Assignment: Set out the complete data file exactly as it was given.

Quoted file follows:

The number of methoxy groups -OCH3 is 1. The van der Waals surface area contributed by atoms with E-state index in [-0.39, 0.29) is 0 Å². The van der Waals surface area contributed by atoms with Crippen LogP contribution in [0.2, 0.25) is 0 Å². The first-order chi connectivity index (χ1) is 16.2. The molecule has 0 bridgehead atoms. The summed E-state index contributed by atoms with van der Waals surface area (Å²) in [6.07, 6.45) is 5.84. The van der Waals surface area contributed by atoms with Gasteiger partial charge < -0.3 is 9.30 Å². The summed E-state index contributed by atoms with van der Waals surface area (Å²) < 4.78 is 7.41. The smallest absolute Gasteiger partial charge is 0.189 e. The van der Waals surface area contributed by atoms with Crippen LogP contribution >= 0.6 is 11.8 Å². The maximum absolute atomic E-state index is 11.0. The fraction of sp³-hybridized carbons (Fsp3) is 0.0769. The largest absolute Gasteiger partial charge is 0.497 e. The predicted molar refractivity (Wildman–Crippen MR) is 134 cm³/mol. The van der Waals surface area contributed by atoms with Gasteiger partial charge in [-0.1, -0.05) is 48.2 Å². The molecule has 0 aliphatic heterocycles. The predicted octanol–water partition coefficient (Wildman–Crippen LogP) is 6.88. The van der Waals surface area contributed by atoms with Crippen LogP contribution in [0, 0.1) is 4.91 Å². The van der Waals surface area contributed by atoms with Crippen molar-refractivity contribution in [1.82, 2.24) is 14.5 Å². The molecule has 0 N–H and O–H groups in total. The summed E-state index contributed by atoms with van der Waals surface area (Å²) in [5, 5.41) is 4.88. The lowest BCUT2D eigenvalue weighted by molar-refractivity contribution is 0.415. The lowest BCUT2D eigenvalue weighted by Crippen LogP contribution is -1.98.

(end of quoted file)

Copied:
The number of methoxy groups -OCH3 is 1. The van der Waals surface area contributed by atoms with E-state index in [-0.39, 0.29) is 0 Å². The van der Waals surface area contributed by atoms with Crippen LogP contribution in [0.2, 0.25) is 0 Å². The first-order chi connectivity index (χ1) is 16.2. The molecule has 0 bridgehead atoms. The summed E-state index contributed by atoms with van der Waals surface area (Å²) in [6.07, 6.45) is 5.84. The van der Waals surface area contributed by atoms with Gasteiger partial charge < -0.3 is 9.30 Å². The summed E-state index contributed by atoms with van der Waals surface area (Å²) < 4.78 is 7.41. The smallest absolute Gasteiger partial charge is 0.189 e. The van der Waals surface area contributed by atoms with Crippen LogP contribution >= 0.6 is 11.8 Å². The maximum absolute atomic E-state index is 11.0. The fraction of sp³-hybridized carbons (Fsp3) is 0.0769. The largest absolute Gasteiger partial charge is 0.497 e. The predicted molar refractivity (Wildman–Crippen MR) is 134 cm³/mol. The van der Waals surface area contributed by atoms with Gasteiger partial charge in [-0.1, -0.05) is 48.2 Å². The molecule has 0 aliphatic heterocycles. The predicted octanol–water partition coefficient (Wildman–Crippen LogP) is 6.88. The van der Waals surface area contributed by atoms with Crippen LogP contribution in [0, 0.1) is 4.91 Å². The van der Waals surface area contributed by atoms with Crippen molar-refractivity contribution in [1.82, 2.24) is 14.5 Å². The molecule has 0 N–H and O–H groups in total. The summed E-state index contributed by atoms with van der Waals surface area (Å²) in [5, 5.41) is 4.88. The lowest BCUT2D eigenvalue weighted by molar-refractivity contribution is 0.415. The lowest BCUT2D eigenvalue weighted by Crippen LogP contribution is -1.98.